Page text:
Quantifying the quality of medical x-ray images. An evaluation based on normal anatomy for lumbar spine and chest radiography

University dissertation from Department of Radiation Physics at Malmö, Lund University, Malmö University Hospital, SE-205 02 Malmö, Sweden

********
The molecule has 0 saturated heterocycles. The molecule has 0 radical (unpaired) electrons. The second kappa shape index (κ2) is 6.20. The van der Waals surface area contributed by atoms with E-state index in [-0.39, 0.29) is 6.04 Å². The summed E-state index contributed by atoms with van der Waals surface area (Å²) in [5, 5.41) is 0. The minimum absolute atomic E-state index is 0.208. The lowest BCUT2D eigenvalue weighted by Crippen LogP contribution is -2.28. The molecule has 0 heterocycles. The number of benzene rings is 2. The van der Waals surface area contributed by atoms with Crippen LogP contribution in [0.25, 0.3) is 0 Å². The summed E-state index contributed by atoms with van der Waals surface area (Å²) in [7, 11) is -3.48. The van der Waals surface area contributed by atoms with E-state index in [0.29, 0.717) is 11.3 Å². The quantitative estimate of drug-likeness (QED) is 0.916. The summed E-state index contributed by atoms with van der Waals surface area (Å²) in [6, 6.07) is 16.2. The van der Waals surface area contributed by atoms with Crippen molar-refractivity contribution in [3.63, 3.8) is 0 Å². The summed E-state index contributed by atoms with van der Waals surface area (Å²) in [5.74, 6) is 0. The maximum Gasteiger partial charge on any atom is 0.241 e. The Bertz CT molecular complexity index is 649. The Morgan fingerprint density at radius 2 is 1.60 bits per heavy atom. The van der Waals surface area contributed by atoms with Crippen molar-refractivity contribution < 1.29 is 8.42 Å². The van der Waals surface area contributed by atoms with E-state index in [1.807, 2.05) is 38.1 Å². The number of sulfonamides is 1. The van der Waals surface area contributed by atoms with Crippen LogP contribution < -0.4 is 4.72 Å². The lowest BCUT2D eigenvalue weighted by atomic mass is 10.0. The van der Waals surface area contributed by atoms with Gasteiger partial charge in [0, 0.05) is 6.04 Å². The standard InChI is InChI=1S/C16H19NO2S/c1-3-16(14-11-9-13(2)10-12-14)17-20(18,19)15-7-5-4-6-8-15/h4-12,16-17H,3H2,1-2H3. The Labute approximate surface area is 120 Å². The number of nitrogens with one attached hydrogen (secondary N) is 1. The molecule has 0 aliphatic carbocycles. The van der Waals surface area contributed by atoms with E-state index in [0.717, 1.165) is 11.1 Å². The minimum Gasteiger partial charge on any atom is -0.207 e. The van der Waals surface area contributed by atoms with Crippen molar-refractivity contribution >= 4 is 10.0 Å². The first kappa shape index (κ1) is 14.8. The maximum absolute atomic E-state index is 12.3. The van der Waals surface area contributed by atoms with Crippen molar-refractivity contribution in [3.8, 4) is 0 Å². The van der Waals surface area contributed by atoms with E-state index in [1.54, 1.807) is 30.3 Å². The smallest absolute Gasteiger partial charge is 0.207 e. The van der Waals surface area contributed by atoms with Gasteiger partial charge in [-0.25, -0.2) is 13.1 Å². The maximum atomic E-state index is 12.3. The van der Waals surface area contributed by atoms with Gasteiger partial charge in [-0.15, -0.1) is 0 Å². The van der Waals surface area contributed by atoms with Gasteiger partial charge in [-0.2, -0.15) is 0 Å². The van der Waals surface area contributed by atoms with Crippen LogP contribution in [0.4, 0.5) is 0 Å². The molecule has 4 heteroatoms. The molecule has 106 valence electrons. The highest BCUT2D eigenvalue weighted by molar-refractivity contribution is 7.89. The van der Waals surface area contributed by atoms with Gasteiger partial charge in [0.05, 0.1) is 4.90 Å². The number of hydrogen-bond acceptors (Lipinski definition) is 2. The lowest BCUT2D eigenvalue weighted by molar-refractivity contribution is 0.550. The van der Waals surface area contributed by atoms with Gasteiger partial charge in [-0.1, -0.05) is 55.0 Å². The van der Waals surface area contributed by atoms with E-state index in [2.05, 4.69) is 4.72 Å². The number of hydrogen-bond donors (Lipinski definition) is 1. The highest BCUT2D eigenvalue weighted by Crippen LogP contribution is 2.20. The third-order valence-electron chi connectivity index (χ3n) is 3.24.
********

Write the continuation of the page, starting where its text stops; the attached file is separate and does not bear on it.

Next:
Abstract: Optimisation in diagnostic radiology requires accurate methods for determination of patient absorbed dose and clinical image quality. Simple methods for evaluation of clinical image quality are at present scarce and this project aims at developing such methods. Two methods are used and further developed; fulfilment of image criteria (IC) and visual grading analysis (VGA). Clinical image quality descriptors are defined based on these two methods: image criteria score (ICS) and visual grading analysis score (VGAS), respectively. For both methods the basis is the Image Criteria of the “European Guidelines on Quality Criteria for Diagnostic Radiographic Images”. Both methods have proved to be useful for evaluation of clinical image quality. The two methods complement each other: IC is an absolute method, which means that the quality of images of different patients and produced with different radiographic tech-niques can be compared with each other. The separating power of IC is, however, weaker than that of VGA. VGA is the best method for comparing images produced with different radiographic techniques and has strong separating power, but the re-sults are relative, since the quality of an image is compared to the quality of a refer-ence image. The usefulness of the two methods has been verified by comparing the results from both of them with results from a generally accepted method for evaluation of clinical image quality, receiver operating characteristics (ROC). The results of the comparison between the two methods based on visibility of anatomical structures and the method based on detection of pathological structures (free-response forced error) indicate that the former two methods can be used for evaluation of clinical image quality as efficiently as the method based on ROC. More studies are, however, needed for us to be able to draw a general conclusion, including studies of other organs, using other radiographic techniques, etc. The results of the experimental evaluation of clinical image quality are compared with physical quantities calculated with a theoretical model based on a voxel phantom, and correlations are found. The results demonstrate that the computer model can be a useful tool in planning further experimental studies.

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